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Bread or bread equivalent

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  • just_Tomekjust_Tomek Member Posts: 9,121 Member Member Posts: 9,121 Member
    mjbnj0001 wrote: »
    The interior of the above loaf during today's breakfast. Softer, fluffier bread with an artisinal tang and crispy top crust (produced via the water-pan-in-the-stove method). I doubt this one will last 2 days with the fam. That's both good and bad, LOL.

    ifvc5ry5mywh.jpg

    Beaty. Post these here as well

    https://community.myfitnesspal.com/en/discussion/comment/45018819#Comment_45018819
  • mockchocmockchoc Member Posts: 6,322 Member Member Posts: 6,322 Member
    mjbnj0001 wrote: »
    The interior of the above loaf during today's breakfast. Softer, fluffier bread with an artisinal tang and crispy top crust (produced via the water-pan-in-the-stove method). I doubt this one will last 2 days with the fam. That's both good and bad, LOL.

    ifvc5ry5mywh.jpg

    Can we have the recipe please? Gosh that looks amazing!
  • Betcava1Betcava1 Member Posts: 4 Member Member Posts: 4 Member
    hello sometimes I buy the slimbread from cleanfoods.it
  • mjbnj0001mjbnj0001 Member Posts: 906 Member Member Posts: 906 Member
    mockchoc wrote: »

    Can we have the recipe please? Gosh that looks amazing!

    Thanks! Sure. From my previous posting: "...Tonight's loaf: simple bread - flour (100% unbleached bread flour), water, salt, yeast - and about 6oz plain 2% greek yogurt. Using the water pan method once again, got a nice top crust. Delicious."

    Now, I mostly use a no-knead method inspired by the youtube channel, "artisanbreadwithstev." I've been doing this for almost 3 years now, and making about 80% of the family's bread products. This includes white, whole wheat, rye and oat breads, mixed-flour versions, plain and with various flavorings and ingredients: honey, molasses, seeds/nuts/herbs/veg, whey, yogurt, milk, cheese and recently, buttermilk powder. This past Christmas, I branched out into yeast-based fruit breads for the holidays. I also do rolls, focaccia, pizza dough and flatbreads and occasionally, English muffins with some variation of this method.

    The no-knead method is about as difficult as making mudpies, and I've recently gone "semi-knead" by using a wooden spurtle (picture; a spoon handle would work as well), to induce more gluten formation by hand mixing/drawing the dough before first rise. I recently also switched from brushing on some dabs of water on the dough top in the loaf pan before baking to encourage crust development to using a small pan of water in the oven. Many no-knead approaches use a covered Dutch oven to generate steam in this way and get a round loaf.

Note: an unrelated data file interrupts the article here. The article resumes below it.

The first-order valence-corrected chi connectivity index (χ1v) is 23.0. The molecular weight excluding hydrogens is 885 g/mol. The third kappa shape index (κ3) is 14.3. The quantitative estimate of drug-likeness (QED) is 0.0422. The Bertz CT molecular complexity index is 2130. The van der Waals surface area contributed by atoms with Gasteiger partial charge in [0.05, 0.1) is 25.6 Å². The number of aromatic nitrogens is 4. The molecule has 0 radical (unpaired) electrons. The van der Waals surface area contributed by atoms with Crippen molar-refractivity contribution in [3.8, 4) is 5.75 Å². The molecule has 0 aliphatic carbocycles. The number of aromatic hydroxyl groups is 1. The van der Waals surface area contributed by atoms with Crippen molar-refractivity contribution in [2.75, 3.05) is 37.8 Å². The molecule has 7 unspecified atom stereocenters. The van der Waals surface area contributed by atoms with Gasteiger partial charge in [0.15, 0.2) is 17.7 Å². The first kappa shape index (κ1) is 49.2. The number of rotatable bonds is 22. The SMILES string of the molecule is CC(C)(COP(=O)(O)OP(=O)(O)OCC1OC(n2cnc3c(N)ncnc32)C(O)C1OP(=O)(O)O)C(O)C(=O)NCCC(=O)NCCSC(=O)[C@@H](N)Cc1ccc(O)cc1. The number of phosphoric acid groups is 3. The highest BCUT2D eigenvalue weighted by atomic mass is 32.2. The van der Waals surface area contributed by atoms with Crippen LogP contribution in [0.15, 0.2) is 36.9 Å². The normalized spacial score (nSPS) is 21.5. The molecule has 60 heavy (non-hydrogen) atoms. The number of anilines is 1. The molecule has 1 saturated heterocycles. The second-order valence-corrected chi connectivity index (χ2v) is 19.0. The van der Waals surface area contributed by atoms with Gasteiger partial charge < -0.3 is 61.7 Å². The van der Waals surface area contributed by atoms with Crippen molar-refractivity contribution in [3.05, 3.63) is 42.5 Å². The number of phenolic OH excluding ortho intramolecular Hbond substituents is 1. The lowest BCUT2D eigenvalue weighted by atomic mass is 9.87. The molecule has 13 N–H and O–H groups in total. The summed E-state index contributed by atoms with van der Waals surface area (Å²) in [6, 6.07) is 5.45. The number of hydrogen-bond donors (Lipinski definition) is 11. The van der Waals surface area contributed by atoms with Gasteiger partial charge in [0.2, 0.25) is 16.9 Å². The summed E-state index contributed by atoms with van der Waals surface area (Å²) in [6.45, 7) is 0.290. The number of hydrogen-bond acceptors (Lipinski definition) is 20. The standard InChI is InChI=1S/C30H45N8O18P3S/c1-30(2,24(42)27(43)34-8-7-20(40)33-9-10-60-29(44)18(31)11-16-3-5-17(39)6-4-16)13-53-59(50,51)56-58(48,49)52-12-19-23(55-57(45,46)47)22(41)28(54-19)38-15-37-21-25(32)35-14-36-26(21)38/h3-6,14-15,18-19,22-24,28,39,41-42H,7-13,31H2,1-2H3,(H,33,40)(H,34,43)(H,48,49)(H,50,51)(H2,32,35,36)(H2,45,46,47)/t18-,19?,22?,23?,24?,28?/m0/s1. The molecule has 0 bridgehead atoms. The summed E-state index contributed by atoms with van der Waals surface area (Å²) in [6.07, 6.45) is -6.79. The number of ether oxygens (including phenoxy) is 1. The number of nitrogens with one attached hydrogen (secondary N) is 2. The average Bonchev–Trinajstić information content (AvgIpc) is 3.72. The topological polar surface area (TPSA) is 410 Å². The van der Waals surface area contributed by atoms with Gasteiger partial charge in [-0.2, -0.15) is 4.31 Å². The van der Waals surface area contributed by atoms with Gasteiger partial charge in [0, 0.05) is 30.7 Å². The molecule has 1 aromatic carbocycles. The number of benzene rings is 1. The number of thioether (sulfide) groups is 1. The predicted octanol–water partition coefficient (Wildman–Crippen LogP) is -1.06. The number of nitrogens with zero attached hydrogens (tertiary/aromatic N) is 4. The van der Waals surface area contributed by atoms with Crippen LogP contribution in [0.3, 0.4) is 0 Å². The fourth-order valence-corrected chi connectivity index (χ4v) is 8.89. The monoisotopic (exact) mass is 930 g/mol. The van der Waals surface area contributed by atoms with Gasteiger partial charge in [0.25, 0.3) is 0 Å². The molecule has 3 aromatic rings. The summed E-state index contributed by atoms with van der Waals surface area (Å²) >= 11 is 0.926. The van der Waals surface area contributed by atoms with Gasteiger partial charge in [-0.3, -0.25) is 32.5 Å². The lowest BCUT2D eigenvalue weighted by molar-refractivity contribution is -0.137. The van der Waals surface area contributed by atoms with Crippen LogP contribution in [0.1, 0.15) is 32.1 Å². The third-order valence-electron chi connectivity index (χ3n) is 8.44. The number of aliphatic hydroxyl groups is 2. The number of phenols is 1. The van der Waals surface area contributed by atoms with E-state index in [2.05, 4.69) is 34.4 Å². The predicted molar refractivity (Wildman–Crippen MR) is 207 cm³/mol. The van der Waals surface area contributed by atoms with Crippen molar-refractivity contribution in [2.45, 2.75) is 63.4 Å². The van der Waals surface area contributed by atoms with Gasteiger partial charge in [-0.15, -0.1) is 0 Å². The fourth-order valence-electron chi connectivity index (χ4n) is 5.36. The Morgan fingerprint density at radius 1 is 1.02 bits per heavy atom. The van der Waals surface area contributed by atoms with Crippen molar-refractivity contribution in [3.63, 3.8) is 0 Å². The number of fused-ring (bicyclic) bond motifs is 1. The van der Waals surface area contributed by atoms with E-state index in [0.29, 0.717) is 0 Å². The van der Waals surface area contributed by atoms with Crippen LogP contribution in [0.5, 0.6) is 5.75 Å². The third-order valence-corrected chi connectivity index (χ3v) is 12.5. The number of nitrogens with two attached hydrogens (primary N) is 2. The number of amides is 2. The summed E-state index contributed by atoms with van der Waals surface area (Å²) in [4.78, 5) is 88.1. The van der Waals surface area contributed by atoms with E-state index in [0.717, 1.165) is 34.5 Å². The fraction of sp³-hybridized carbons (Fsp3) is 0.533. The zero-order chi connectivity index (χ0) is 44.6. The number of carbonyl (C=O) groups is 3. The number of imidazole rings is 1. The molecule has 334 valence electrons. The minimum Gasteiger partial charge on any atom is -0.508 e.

We go through 6-7 loaves per month for this shelter-at-home family. This being MFP, I compute the macros (cals, protein, carb and fat) for each bread variety on a "standard slice" and they are typically better than most commercial breads. I add protein, such as whey, to further improve these numbers.

    The basic recipe from the youtube site for these breads is:
    3.5 cups flour (he goes on, from time to time, to explain why he's a measurer, not a weigher/sifter)
    13.5oz water
    yeast
    salt.

    Either bread flour or AP flour, typically. I lower the amount of salt he uses, but you need at least some, otherwise the result is pretty much like cardboard. "Whole wheat" and "rye" and "oat" is usually a mix of those flours with bread or AP. I vary the percentages for various results. For a start, I suggest 2C bread flour, 1.5C of other flour, and take it in whatever direction you like for future loaves. "100% whole wheat" requires some tinkering with the recipe/approach so as to not produce a "brick" as result. I prefer using "unbleached" bread flour, un-enriched. As you saw in the pic above, "white" bread using this method is a shade of "offwhite" color.

    He has two methods, an overnight rise (12hrs or so) and a "turbo" method (1.5hrs). They differ in that the fast method uses more yeast and warm water for first rise, and the regular uses less yeast and then time for the yeast to proliferate. The regular method produces a little more yeasty tang, more like sourdough; both approaches produce nice bread. Second rise is 30 minutes; you can use an iron skillet or loaf pan to shape your dough. Then into pre-heated 400F oven for 40 minutes. I tend to use the "turbo" method most of the time, because, well, it's faster. About 3hrs overall from start to finished loaf with about 10 minutes of labor through that time. I tinker the basic recipe/approach based on my ingredients and such. Be careful the first time you use this method; the dough is a floppy, loose "wet" dough to encourage the gluten molecules to migrate into aligned strings for a good crumb; this substitutes water and chemistry for the mechanical kneading process.

    Steve is a retired IT manager from the Midwest USA somewhere. His videos are a little dry, but give a good foundation. "No knead" is great for producing good-tasting, healthy bread for consumption. It's not as "artistic" as some sourdough methods, but that's usually not what I'm reaching for on a regular basis.

    Good luck!

    https://www.youtube.com/channel/UCZdfub88-4D0Jc_V4T_yNrA

    9w1oehphjx6l.jpg
  • mjbnj0001mjbnj0001 Member Posts: 906 Member Member Posts: 906 Member
    Last evening's loaf: Unbleached Bread Flour, Whey, Buttermilk Bread with a touch of honey.

    The dairy concentration always seems to make for more crust browning. "Water pan" method for crust formation in the oven. Equivalent of 2 cups buttermilk powder, 2 scoops of whey, 1T honey. MFP recipe builder calls this 91 cals/slice, 0g fat, 16g carb (1g fiber, 2g sugar), 5g protein with 134mg sodium. Very nice flavor that makes a great toast.

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